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I am trying to support arbitrary unicode from a variety of international users. They have already put a bunch of data into sqlite databases on their iPhones, and now I want to capture the data into a database, then send it back to their device. Right now I am using a php page that is sending data back to from an internet mysql database. The data is saved in the mysql database properly, but when it's sent back it comes out as unicode text, such as

Frank\u00e2\u0080\u0099s iPad

instead of just

Frank's iPad

where the apostrophe should really be a curly apostrophe.

The answer posted to another question indicates that there is no built-in Cocoa methods to convert the "\u00e2\u0080\u0099" portion of the unicode string from the webserver to an NSString object. Is this correct?

That seems really surprising (and scarily disappointing), since Cocoa definitely allows input from many different Unicode characters, and I need to support any arbitrary language that I have never heard of, and all of the possible characters. I save them to and from the local sqlite database just fine now, but once I send it to a web server, then perhaps pull down different data, I want to ensure the data pulled from the web server is correctly formatted.

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Wanted to follow up that I eventually got a solution to work involving changing my web server. The 1and1 server I was using was outputting data from a sql database as the escaped Unicode, and a different server I used from HostGator output the data in non-escaped ASCII, as I was hoping. I looked up many potential solutions, and it seems I truly did have to change servers, since 1and1 didn't allow me to modify some of the MySQL settings to enable Unicode to be sent as non-escaped characters. Disappointing, but glad I figured it out. –  karlbecker_com Nov 22 '11 at 16:26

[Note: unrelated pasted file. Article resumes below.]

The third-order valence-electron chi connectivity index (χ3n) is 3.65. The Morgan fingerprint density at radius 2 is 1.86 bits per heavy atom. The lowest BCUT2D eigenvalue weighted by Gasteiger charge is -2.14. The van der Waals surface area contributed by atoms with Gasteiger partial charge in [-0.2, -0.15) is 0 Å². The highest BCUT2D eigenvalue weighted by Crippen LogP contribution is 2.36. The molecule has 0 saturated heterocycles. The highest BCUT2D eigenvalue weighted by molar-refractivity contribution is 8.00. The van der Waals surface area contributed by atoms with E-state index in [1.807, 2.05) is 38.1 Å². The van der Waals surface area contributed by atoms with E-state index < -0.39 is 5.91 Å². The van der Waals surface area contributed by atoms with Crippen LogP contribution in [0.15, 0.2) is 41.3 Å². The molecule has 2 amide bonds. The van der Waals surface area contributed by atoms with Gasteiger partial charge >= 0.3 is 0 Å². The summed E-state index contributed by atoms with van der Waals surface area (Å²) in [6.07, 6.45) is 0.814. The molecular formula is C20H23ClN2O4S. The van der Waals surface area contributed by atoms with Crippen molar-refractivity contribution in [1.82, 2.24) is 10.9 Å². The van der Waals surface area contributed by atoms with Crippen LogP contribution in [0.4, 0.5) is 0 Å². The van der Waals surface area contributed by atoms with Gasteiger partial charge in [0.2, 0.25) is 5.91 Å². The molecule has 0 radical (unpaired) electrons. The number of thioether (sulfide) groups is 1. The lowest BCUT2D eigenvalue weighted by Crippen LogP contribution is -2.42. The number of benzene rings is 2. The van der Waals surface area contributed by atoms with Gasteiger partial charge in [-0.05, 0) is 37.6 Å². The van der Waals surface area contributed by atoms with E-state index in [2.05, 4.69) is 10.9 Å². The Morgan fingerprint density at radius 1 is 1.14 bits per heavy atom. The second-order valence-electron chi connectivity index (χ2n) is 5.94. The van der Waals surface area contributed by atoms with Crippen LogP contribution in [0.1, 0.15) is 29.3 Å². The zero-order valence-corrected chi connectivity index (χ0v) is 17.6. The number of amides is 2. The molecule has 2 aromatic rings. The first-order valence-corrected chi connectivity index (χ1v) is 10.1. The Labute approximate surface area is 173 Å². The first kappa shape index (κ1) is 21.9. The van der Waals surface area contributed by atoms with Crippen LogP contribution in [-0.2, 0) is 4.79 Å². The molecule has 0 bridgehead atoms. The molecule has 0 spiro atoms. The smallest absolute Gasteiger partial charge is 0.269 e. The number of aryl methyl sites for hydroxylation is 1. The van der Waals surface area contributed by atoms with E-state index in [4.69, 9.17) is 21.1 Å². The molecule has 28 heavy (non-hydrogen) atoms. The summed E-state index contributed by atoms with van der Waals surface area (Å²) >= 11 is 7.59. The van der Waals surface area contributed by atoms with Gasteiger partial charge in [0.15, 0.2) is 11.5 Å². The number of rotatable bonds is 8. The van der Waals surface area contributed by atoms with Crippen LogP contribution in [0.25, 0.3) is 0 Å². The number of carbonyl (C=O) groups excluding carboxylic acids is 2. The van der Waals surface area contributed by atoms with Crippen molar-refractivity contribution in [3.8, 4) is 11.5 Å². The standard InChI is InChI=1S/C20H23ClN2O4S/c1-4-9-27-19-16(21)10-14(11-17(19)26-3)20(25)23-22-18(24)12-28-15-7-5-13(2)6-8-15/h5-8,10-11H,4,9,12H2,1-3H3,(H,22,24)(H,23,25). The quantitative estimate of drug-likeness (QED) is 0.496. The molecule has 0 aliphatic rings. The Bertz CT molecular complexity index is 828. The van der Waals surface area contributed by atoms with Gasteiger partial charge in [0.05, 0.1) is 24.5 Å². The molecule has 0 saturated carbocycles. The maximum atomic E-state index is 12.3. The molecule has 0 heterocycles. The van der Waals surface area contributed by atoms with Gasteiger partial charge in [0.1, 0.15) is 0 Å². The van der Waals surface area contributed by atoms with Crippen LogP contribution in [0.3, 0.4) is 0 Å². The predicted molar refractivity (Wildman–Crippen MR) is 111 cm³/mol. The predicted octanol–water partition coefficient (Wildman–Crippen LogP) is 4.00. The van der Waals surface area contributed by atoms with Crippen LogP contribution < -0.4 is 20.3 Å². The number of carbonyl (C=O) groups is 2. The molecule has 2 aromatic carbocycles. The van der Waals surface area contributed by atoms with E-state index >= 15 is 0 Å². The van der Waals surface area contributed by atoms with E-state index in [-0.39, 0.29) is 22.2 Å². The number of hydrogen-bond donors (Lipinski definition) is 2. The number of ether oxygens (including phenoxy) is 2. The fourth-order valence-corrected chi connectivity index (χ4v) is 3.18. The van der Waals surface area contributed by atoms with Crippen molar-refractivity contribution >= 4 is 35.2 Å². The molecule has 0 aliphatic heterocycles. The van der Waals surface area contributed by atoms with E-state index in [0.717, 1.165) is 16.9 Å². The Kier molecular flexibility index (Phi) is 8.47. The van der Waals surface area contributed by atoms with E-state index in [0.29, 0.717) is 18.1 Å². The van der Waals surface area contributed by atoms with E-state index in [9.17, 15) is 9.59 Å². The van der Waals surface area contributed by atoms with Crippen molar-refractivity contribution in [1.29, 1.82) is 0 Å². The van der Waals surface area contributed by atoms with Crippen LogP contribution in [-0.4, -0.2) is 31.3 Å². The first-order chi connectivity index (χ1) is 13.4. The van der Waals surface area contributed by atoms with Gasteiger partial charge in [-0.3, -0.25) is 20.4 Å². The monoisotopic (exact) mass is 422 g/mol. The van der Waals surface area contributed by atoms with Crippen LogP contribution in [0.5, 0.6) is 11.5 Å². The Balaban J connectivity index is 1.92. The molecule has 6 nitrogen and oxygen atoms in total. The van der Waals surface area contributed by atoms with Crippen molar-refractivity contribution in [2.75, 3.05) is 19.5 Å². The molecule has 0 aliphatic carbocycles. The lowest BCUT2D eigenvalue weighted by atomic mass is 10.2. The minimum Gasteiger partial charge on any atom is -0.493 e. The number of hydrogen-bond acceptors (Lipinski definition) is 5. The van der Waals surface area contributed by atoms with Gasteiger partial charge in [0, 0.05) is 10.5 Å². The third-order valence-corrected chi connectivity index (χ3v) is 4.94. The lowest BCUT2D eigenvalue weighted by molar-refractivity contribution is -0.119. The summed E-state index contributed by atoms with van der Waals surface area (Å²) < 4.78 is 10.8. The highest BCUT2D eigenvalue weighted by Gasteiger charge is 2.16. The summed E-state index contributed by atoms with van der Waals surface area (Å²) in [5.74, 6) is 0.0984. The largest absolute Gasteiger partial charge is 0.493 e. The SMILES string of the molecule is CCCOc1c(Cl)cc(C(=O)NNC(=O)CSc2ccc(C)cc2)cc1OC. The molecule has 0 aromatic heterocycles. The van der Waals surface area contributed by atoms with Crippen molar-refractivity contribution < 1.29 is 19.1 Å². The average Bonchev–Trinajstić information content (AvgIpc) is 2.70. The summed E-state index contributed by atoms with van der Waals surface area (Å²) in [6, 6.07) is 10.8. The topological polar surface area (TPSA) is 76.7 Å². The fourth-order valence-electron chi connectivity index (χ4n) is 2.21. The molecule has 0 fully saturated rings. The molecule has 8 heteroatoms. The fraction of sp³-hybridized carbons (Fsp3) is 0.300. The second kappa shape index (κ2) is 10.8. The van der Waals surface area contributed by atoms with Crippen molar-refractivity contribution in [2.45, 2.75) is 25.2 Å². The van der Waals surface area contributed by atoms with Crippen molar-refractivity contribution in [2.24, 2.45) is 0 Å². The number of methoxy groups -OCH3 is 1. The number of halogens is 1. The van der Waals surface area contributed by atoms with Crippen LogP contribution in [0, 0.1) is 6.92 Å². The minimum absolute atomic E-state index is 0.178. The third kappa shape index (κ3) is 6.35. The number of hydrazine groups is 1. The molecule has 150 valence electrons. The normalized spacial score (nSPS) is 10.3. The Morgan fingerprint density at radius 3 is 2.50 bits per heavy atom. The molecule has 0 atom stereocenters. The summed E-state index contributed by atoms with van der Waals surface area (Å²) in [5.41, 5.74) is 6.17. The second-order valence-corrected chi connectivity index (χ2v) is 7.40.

3 Answers 3

[...] there is no built-in Cocoa methods to convert [...]. Is this correct?

It's not correct.

You might be interested in CFStringTransform and it's capabilities. It is a full blown ICU transformation engine, which can (also) perform your requested transformation.

See Using Objective C/Cocoa to unescape unicode characters, ie \u1234

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All NSStrings are Unicode.

The problem with the “Frank\u00e2\u0080\u0099s iPad” data isn't that it's Unicode; it's that it's escaped to ASCII. “Frank’s iPad” is valid Unicode in any UTF, and is what you need.

So, you need to see whether the database is returning the data escaped or the PHP layer is escaping it at some point. If either of those is the case, fix it if you can; the PHP resource should return UTF-8/16/32. Only if that approach fails should you seek to unescape the string on the Cocoa side.

You're correct that there is no built-in way to unescape the string in Cocoa. If you get to that point, see if you can find some open-source code to do it; if not, you'll need to do it yourself, probably using NSScanner.

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You might be interested in CFStringTransform: stackoverflow.com/questions/2099349/… –  Nikolai Ruhe Jul 23 '12 at 15:03

Check that your web service response has Content type and charset. Also that xml has encoding specified. In PHP you need to add the following before printing XML:

header('Content-type: text/xml; charset=UTF-8'); print '<?xml version="1.0" encoding="UTF-8"?>';

I guess there is just no encoding specified.

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That won't help if the server is returning ASCII escape sequences such as “\u00e2”. It would only help if the server were returning unescaped or XML-escaped (if the data is XML) code units that decoded to the wrong character (from using the wrong encoding to decode). –  Peter Hosey Oct 27 '11 at 15:53

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